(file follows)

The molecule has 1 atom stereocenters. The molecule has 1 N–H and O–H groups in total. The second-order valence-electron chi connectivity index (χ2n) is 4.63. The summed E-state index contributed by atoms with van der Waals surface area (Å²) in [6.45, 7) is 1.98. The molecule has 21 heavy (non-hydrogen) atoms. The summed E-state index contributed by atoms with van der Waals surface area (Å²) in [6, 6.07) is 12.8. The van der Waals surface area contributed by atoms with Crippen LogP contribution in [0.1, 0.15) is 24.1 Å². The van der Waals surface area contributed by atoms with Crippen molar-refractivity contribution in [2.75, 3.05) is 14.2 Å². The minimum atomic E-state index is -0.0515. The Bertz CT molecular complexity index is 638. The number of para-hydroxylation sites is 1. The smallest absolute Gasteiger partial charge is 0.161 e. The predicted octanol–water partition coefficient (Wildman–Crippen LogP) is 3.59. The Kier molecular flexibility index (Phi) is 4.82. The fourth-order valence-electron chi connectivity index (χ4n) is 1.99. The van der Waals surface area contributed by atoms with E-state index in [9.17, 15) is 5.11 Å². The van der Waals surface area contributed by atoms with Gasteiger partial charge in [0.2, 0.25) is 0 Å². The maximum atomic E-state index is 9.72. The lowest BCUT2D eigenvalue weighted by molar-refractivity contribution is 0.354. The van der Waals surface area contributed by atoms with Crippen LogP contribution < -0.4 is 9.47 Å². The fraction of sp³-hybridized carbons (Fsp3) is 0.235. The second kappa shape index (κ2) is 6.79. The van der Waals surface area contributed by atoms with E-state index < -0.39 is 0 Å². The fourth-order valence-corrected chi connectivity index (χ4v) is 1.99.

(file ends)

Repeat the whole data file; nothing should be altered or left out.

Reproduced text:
The molecule has 1 atom stereocenters. The molecule has 1 N–H and O–H groups in total. The second-order valence-electron chi connectivity index (χ2n) is 4.63. The summed E-state index contributed by atoms with van der Waals surface area (Å²) in [6.45, 7) is 1.98. The molecule has 21 heavy (non-hydrogen) atoms. The summed E-state index contributed by atoms with van der Waals surface area (Å²) in [6, 6.07) is 12.8. The van der Waals surface area contributed by atoms with Crippen LogP contribution in [0.1, 0.15) is 24.1 Å². The van der Waals surface area contributed by atoms with Crippen molar-refractivity contribution in [2.75, 3.05) is 14.2 Å². The minimum atomic E-state index is -0.0515. The Bertz CT molecular complexity index is 638. The number of para-hydroxylation sites is 1. The smallest absolute Gasteiger partial charge is 0.161 e. The predicted octanol–water partition coefficient (Wildman–Crippen LogP) is 3.59. The Kier molecular flexibility index (Phi) is 4.82. The fourth-order valence-electron chi connectivity index (χ4n) is 1.99. The van der Waals surface area contributed by atoms with E-state index in [9.17, 15) is 5.11 Å². The van der Waals surface area contributed by atoms with Gasteiger partial charge in [0.2, 0.25) is 0 Å². The maximum atomic E-state index is 9.72. The lowest BCUT2D eigenvalue weighted by molar-refractivity contribution is 0.354. The van der Waals surface area contributed by atoms with Crippen LogP contribution < -0.4 is 9.47 Å². The fraction of sp³-hybridized carbons (Fsp3) is 0.235. The second kappa shape index (κ2) is 6.79. The van der Waals surface area contributed by atoms with E-state index < -0.39 is 0 Å². The fourth-order valence-corrected chi connectivity index (χ4v) is 1.99.